Should security guards be armed? Fatal Walgreens shooting sparks conversation in SF

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ByLiz Kreutz KGO logo
Wednesday, May 3, 2023
SF Walgreens shooting sparks conversation about armed security guards
The fatal shooting of 24-year-old Banko Brown at a San Francisco Walgreens is sparking conversation on whether security guards should be armed.

SAN FRANCISCO (KGO) -- The decision came late Monday night: San Francisco District Attorney Brooke Jenkins announced her office is not pursuing murder charges against 33-year-old Michael Earl-Wayne Anthony, the private security guard who fatally shot 24-year-old Banko Brown at a Walgreens last week.

Jenkins said after reviewing video of the incident, witness statements and a statement from the security guard, she does not believe there is sufficient evidence to overcome the security guard's argument that he was acting in self-defense.

"We have an obligation to ensure that when we charge a case, we believe we can prove someone's guilt beyond a reasonable doubt. In this case, we did not believe we could do so," Jenkins said. "There were issues of self defense and given the facts and the way this situation played out, we simply did not believe we could overcome those issues, and so we had to make a decision not to move forward with charging."

That decision by Jenkins has sparked a conversation around security guards in San Francisco and whether or not they should be armed.

"This is unacceptable," Julia Arroyo, the co-executive director of the Young Women's Freedom Center who was a longtime friend and mentor of Brown, told ABC7 News. "Why do people have a firearm inside a Walgreens?"

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"I just don't think that there's justification for a murder. A murder of somebody?" Arroyo said. "That doesn't make sense even. What kind of alternatives could the person have used? Because this was lethal force."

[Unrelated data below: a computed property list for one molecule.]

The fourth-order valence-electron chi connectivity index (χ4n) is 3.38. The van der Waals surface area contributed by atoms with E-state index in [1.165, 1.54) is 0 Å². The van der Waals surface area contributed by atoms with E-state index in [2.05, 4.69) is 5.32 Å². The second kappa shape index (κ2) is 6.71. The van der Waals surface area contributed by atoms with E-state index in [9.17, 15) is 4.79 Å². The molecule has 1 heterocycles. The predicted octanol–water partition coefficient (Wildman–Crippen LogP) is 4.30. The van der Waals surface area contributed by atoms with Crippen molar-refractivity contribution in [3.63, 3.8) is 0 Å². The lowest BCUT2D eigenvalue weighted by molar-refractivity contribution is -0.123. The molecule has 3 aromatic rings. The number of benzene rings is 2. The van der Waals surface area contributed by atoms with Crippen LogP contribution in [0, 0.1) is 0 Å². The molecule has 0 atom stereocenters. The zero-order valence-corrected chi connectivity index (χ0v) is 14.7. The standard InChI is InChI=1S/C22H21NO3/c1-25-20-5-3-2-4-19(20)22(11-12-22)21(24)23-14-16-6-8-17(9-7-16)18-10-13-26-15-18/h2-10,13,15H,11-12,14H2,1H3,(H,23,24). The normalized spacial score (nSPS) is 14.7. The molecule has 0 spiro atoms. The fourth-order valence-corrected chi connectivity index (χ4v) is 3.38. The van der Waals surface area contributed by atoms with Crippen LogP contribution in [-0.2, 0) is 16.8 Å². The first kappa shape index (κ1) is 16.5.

The shooting happened last Thursday at the store near 4th and Market Streets. SFPD said they responded to a call about a shoplifting. Jenkins said surveillance video of the incident shows the situation escalated into a violent altercation. She said Brown was not armed.

"What I can say publicly is that this was an ordinary shoplifting incident that really escalated into what turned into a robbery under the law," Jenkins said. "There was an altercation that ensued between Mr. Brown and the security guard that ultimately resulted in the security guard firing his firearm."

She added that there was "violence being used as well as threats of further violence."

But is that enough for a security guard to fire their gun? Arroyo is asking that question and is calling on Jenkins to release the surveillance video.

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"We want to see the tapes. We want to see the proof beyond a reasonable doubt that the DA's office has to justify this murder, and let the community see for themselves," Arroyo said.

Jenkins said her office is not considering releasing the video at this time. "This is still an open investigation. This case is not closed," she said.

The shoot has hit a nerve for many in San Francisco that includes Rafael Gutierrez, a security guard at another Walgreens in the city.

"It's really crazy," Gutierrez said of his job. "Just for asking to leave the store properly, they want to fight you or they want to pull a knife out at you."

Gutierrez became emotional as he told ABC7 News about his experience as a security guard.

"And what can I do? Nothing? We can't do anything to protect ourselves now?" he asked through tears. "I mean, every day I gotta go home to my wife, just letting it out, what I went through. It's not okay."

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Gutierrez said he does not carry a firearm. He has a non-lethal weapon, a taser, pepper spray and a baton. But he understands why some have guns.

"I don't blame them," he said. "It's scary. It's really scary being here."

Arroyo said security guards should not be armed and that she is planning to petition the Board of Supervisors to change the law.

"That is one of the things we're urging," she said, "That firearms, that there has to be some type of oversight of being able to say what is allowed inside San Francisco."

Jenkins said it's a bigger discussion the city needs to have.

"I believe this is going to be a larger conversation that we have to have as a city and as a community," Jenkins said. "We have seen security guards who are unarmed be shot and killed by people stealing. We now have this situation where tragically Banko lost his life after this situation in this Walgreens , and I think that's a decision we're going to have to make after a lot of dialogue in our communities about what we think is appropriate."

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